Inexpensive Laser Photo Tiles.

Introduction: Inexpensive Laser Photo Tiles.

About: New to laser engraving, but having a lot of fun with it.

You can create a photo tile that looks even better, in my opinion, than engraved granite at less than half the cost.

The tiles attached are white glossy ceramic wall tiles from home improvement store covered in spray paint.

The the pet pictures are done with a glossy black spray paint on a 6x6 tile.  

The tile with the couple in the loft door is done with a Rust-oleum brand spray paint, primer and paint in one.  The color is Oil Rubbed Bronze.  The tile size is 9 x 12.

After spray painting I let the tiles dry for a day.   I processed my pictures through PhotoGrav, then through my 30 watt laser,  I ran them at 30% power and 80% speed at 1000 dpi. 

I find it far less annoying to ruin a $1 tile than a $10 piece of granite.

The pet tiles where my first try.  

The idea was not originally mine.  I got the basics of it from the project files on LaserU.com. 






Be the First to Share

    Recommendations

    • Colors of the Rainbow Contest

      Colors of the Rainbow Contest
    • Electronics Contest

      Electronics Contest
    • Chocolate Challenge

      Chocolate Challenge

    6 Comments

    0
    TerryJ36
    TerryJ36

    Question 1 year ago on Introduction

    Just to clarify, you are painting the tiles black, then laser engraving the paint away in the process leaving the white tile to show through. Part of the processing in PhotoGrav you did would be to make the image a negative plus any other brightness and contrast you felt necessary.

    Update: I don't think I was understanding properly and may have stumbled onto the correct approach.

    OK, so I tried this with my little Acro Laser Engraver that has either a 3.5W or a 5W laser on it (can't remember...) ... small for an engraver today...

    I sprayed the tile with Tremclad single coat gloss paint.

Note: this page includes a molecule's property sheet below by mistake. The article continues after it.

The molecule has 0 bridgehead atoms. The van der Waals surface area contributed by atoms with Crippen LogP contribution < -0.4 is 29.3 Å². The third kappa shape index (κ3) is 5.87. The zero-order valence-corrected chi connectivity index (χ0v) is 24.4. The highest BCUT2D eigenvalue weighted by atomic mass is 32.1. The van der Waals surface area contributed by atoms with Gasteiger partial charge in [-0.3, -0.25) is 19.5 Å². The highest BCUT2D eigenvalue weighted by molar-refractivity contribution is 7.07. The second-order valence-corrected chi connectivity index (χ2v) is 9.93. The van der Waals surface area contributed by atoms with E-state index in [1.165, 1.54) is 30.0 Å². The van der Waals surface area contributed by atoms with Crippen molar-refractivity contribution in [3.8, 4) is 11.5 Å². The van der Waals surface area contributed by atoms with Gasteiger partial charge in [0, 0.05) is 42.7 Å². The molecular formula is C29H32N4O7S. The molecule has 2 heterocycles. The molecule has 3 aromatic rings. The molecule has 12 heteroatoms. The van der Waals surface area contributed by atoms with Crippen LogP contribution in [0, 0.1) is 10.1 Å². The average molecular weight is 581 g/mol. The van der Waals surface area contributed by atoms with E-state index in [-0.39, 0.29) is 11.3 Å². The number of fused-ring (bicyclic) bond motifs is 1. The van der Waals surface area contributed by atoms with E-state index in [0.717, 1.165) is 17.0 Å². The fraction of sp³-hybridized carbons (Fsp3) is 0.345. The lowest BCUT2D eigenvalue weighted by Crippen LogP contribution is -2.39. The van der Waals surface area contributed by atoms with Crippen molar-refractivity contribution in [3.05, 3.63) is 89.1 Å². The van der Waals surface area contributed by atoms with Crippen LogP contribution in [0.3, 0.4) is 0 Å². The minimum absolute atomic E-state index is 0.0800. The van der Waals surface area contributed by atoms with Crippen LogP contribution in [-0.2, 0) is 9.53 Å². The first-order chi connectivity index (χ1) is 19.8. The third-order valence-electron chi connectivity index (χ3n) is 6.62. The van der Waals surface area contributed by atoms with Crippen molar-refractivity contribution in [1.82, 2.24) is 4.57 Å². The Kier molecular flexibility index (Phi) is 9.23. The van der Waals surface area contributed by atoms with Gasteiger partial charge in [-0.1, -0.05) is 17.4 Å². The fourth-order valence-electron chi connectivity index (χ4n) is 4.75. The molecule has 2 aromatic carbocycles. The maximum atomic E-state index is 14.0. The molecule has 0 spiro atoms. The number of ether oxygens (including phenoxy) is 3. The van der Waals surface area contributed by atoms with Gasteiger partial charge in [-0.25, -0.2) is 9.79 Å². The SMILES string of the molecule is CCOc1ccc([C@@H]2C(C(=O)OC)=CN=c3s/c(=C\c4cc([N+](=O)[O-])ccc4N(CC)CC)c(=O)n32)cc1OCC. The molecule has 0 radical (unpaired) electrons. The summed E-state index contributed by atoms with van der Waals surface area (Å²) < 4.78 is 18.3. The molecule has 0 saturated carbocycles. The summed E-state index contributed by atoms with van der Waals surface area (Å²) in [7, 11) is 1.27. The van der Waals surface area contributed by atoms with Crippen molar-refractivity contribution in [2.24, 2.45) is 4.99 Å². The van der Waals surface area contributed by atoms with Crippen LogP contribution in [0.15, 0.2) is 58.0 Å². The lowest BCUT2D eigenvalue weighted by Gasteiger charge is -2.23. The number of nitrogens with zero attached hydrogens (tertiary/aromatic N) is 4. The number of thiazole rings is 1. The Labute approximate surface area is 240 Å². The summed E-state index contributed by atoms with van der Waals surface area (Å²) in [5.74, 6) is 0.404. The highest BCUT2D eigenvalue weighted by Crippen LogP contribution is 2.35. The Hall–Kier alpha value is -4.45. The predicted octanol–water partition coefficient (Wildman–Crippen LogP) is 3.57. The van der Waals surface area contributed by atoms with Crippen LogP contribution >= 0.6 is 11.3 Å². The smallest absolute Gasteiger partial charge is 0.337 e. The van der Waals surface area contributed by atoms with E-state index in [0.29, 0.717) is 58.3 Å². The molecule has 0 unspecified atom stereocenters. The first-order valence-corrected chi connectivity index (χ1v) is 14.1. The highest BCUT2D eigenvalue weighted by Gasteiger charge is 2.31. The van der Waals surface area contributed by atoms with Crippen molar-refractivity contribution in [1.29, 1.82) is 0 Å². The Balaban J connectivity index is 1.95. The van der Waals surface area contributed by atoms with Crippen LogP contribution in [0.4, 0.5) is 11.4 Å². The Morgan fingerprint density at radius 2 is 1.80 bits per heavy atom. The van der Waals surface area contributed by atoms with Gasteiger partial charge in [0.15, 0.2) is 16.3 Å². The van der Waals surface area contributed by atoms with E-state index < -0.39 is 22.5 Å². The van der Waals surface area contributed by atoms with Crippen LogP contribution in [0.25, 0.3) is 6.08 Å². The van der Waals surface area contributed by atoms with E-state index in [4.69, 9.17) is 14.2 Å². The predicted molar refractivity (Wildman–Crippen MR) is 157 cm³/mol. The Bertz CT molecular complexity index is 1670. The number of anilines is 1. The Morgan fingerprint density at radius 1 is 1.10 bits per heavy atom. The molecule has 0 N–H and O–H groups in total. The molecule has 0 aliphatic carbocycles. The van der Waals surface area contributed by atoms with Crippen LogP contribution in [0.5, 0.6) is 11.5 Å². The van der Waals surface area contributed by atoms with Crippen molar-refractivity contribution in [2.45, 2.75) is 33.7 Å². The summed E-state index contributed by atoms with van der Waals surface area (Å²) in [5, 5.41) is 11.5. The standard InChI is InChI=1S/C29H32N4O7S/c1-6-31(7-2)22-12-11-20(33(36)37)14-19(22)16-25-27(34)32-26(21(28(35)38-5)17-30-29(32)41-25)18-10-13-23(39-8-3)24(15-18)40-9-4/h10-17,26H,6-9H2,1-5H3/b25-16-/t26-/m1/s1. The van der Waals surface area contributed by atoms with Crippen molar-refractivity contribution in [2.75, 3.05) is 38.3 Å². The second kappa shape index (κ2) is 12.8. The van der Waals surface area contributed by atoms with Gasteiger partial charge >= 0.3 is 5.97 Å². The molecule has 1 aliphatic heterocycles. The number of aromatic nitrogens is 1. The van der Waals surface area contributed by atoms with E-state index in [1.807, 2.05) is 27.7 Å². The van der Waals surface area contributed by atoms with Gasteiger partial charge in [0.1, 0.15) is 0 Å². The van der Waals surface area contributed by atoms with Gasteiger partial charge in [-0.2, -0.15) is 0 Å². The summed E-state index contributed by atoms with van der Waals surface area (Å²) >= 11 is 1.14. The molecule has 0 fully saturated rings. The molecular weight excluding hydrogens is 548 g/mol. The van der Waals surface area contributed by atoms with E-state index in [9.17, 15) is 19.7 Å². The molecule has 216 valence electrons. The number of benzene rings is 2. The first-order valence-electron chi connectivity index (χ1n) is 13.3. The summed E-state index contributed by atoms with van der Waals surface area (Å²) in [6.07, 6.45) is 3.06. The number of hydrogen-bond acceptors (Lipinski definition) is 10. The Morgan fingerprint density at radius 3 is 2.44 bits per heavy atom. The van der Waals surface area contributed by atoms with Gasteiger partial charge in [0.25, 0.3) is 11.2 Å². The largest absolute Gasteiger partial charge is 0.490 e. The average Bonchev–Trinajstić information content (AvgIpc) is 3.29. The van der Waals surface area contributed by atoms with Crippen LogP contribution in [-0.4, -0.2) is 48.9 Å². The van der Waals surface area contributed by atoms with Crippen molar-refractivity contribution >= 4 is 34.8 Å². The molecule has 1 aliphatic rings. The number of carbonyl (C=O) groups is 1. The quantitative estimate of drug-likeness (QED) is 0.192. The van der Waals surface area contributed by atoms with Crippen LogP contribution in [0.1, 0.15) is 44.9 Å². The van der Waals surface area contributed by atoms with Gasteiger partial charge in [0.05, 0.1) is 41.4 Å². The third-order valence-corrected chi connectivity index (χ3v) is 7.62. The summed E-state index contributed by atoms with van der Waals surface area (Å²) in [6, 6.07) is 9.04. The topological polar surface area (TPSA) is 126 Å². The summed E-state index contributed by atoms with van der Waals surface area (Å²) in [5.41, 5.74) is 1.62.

I let it dry overnight
    Using Irfanview I turned the image into a negative.
    I imported the image into LightBurn (great software, worth every penny) and set the image to .3mm spacing in the cuts/layers.
    I lined up the image centered on the tile and focused the laser on the tile surface as best I could.
    I engraved with mine at 200mm/s and 100% power. The image looked too dark meaning too much paint left... So I set the speed to 100mm/s 100% power and ran it again. Still a bit dark so I ran it again at 100/100 and things didn't change much but the image looked OK...

    Then came my mistake... I noticed when I touched it, paint came off on my finger. Hmmm... not good. So I decided to clean it... with some isopropyl alcohol. Well this took the paint off... white tile left... wait, not really white tile left... I cleaned it better with laquer thinner to get all the pain off and to my surprise I could see a negative image in the tile surface... I took a razor blade paint scraper to get it off and I couldn't touch it... Where I had burned had actually etched the tile surface... heat from the paint burning or something because my little laser isn't going to touch the white ceramic surface of a tile, that's for sure...

    Anyway... doing another one with a positive image and will strip the paint off and see what I have left... will report back in a day or so when it is done.

    0
    LazyDMImprints
    LazyDMImprints

    Answer 1 year ago

    That's correct. I have used black paint and a rubbed brass colour that comes out really nice. I use Rusto-leum paints. Photograv takes care of most of the settings, but some adjustment is required depending on the photo. I have been told you can do the same thing in Corel. I have not tried it, not that good at photo adjusting in Corel.

    0
    TCreight
    TCreight

    Question 2 years ago on Introduction

    Hi,

    Do you have to seal the paint afterwards? Does the spray paint on top of the glossy tile come off or scrape off after you laser it?

    I'm just curious if you touch it will the spray paint come off.

    Thanks

    0
    LazyDMImprints
    LazyDMImprints

    Reply 2 years ago

    Hi,
    I have been packing this one around as a sample to craft fairs for 4 or 5 years and it is fine. I use a quality Tremclad paint and have had no issues. If you put it outside you may want to coat it in outdoor Mod Podge or something like that.

    Please note I had to edit this. I was writing it when I was tired and I reversed the power and speed settings that I used. I will look into doing a full step-by-step in the future.

    0
    Kiteman
    Kiteman

    8 years ago on Introduction

    You ought to write a step-by-step for this process!